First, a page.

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|Title:||A LEARNABLE BEHAVIOURAL MODEL FOR EMERGENCY EVACUATIONS||Authors:||MUHAMMAD SHALIHIN BIN OTHMAN||ORCID iD:||orcid.org/0000-0003-0069-2329||Keywords:||Modelling and Simulation, Neural Networks, Conscious Movement Model, Behavioural Modelling, Behavioural Learning, Computer Vision||Issue Date:||16-Jul-2021||Citation:||MUHAMMAD SHALIHIN BIN OTHMAN (2021-07-16). A LEARNABLE BEHAVIOURAL MODEL FOR EMERGENCY EVACUATIONS. ScholarBank@NUS Repository.||Abstract:||Modelling and simulation of crisis is a research topic that is of practical importance to the world at large. Various research has sought to optimize its performance in terms of accuracy and speed to replicate close to real-life scenarios in real-time. Recent work has also looked into introducing intelligence into Multi-Agent Systems (MAS) for crisis simulation by incorporating psychological behaviours from the social sciences and using data-driven machine learning models with predictive capabilities. Through comprehensive background research and important takeaways from related work, we identified existing issues in crisis simulation and attempt to bridge pertinent knowledge gaps. This thesis will delineate the latest technologies that are available today and the possibilities of improving crisis simulation, focusing particularly on emergency evacuations. As recent advancements in machine learning have been noticeably increasing over the years, numerous attempts to integrate such methodologies into various disciplines have also been made. We investigated state-of-the-art techniques in machine learning to examine methods that can empower a behavioural model so as to improve the level of realism for human behaviour and reactions during emergency situations. We explored the social sciences behind human characteristics and their reactions to changing environments, and how their memory and attention to surrounding forces can affect their decision-making process. Our main contribution will present a novel Conscious Movement Model (CMM) to dynamically reflect human behaviours in and out of an emergency situation. To supplement the Conscious Movement Model (CMM), we attached a Conscious Movement Memory-Attention (CMMA) mechanism to map a pedestrian’s attention to their surroundings and how their prior decisions can affect their next move. Subsequently, we proposed an efficient methodology for training the CMMA mechanism through pedestrian tracking from video footage using the CMM itself. The method proposed will allow for continuous and incremental learning of the CMMA model with real-life video footage. The trained behaviour model can then be attached to intelligent agents for crisis simulation to achieve realistic outcomes. Finally, we introduced a simulation framework to automate strategy management and planning for different scenarios in emergency evacuations. We designed the framework architecture to leverage the proposed CMM for improved realism of human behaviour. Based on pre-set operational rules, we presented a single-objective method to generate prescriptive analytics of effective strategy options. We evaluated our work through two case studies of a classroom and a theatre evacuation. In essence, this interdisciplinary research work produced an effective simulation framework for crisis management, with a focus on pedestrians evacuating in emergencies, to derive optimal strategies for authorities to carry out rescue and evacuation operations. To the best of our knowledge, this thesis is the first to explore the possibility of integrating the learning of a pedestrian behavioural model from real-life video and reflecting realistic dynamic behaviours directly into a simulation model, with the aim of producing robust recommendations for strategies to adopt in emergency evacuation operations.||URI:||https://scholarbank.nus.edu.sg/handle/10635/215058|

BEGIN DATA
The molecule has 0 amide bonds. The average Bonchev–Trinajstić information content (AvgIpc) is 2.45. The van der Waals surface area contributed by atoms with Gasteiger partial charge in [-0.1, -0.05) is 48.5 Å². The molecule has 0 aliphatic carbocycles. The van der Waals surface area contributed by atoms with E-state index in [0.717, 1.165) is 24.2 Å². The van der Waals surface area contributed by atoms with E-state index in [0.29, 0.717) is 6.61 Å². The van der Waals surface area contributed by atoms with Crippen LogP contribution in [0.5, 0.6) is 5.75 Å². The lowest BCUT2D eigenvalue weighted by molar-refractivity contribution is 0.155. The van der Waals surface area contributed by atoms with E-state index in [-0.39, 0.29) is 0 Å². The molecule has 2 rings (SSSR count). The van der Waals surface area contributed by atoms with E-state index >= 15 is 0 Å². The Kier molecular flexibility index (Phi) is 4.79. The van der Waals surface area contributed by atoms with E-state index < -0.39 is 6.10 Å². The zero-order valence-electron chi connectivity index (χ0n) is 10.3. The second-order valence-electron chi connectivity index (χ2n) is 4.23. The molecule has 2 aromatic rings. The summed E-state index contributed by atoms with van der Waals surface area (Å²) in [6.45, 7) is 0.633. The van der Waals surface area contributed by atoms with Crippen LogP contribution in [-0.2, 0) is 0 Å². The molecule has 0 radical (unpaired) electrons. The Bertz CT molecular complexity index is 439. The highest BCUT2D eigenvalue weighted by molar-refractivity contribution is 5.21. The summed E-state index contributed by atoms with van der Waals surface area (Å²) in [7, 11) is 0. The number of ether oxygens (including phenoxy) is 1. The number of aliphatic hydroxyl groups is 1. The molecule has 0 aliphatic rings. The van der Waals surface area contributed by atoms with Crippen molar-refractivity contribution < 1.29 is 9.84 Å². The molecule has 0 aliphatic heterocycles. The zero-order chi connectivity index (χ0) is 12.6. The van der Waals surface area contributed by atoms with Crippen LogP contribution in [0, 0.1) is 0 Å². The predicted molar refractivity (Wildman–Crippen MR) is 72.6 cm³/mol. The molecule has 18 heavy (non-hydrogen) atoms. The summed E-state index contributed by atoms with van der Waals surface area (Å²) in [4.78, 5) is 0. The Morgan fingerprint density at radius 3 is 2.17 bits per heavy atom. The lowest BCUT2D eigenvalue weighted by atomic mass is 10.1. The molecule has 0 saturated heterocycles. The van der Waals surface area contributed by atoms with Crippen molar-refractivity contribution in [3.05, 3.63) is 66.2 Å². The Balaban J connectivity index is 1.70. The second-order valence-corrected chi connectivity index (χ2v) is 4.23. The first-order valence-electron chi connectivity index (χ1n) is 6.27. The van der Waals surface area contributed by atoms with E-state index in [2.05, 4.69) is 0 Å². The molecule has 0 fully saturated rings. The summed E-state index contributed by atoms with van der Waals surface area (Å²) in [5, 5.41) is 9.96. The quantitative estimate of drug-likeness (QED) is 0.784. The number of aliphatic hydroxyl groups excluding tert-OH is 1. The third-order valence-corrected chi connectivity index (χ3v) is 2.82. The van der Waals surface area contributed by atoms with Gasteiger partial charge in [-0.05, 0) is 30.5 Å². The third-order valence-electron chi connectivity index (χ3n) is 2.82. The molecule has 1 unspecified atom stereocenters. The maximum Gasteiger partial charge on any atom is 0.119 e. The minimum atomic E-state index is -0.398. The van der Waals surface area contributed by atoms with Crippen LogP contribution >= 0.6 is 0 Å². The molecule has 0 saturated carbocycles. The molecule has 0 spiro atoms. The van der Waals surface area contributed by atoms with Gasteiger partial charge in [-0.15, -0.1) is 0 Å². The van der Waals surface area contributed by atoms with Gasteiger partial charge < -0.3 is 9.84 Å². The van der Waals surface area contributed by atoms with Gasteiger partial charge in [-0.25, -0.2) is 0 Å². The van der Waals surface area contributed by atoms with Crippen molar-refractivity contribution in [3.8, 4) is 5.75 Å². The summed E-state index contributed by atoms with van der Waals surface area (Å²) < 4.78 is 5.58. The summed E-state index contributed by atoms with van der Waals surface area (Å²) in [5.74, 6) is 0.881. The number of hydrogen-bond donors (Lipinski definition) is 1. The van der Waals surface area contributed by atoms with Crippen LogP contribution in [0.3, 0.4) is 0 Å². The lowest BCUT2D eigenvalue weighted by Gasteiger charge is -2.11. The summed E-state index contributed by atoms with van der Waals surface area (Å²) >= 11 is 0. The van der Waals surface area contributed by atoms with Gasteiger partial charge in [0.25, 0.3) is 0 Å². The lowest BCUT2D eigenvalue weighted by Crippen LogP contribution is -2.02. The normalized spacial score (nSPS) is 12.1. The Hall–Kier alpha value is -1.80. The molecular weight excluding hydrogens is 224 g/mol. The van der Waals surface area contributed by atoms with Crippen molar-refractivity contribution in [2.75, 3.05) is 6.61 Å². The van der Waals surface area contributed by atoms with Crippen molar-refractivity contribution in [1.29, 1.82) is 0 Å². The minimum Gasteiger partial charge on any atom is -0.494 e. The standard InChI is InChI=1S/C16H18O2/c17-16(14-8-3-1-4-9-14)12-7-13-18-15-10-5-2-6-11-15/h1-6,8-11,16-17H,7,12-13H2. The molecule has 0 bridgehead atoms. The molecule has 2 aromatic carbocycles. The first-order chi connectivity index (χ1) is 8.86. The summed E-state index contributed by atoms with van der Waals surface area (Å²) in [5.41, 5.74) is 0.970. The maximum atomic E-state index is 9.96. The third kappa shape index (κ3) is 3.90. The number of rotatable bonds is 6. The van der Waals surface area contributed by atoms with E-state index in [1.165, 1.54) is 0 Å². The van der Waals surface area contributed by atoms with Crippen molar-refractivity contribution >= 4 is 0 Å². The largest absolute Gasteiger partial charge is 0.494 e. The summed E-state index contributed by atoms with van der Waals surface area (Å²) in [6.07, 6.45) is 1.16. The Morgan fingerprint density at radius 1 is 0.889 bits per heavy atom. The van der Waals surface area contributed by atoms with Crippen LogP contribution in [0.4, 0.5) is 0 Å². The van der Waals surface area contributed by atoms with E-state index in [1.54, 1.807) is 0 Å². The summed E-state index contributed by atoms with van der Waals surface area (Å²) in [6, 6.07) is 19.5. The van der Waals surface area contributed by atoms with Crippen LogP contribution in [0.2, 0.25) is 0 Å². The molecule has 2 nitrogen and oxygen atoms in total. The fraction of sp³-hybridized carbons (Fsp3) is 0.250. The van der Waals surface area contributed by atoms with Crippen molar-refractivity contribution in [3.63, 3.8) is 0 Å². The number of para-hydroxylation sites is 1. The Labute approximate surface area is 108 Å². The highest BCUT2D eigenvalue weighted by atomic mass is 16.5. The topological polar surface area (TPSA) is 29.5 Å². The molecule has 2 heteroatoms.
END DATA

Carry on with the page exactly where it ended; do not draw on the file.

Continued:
|Appears in Collections:||Ph.D Theses (Open)|
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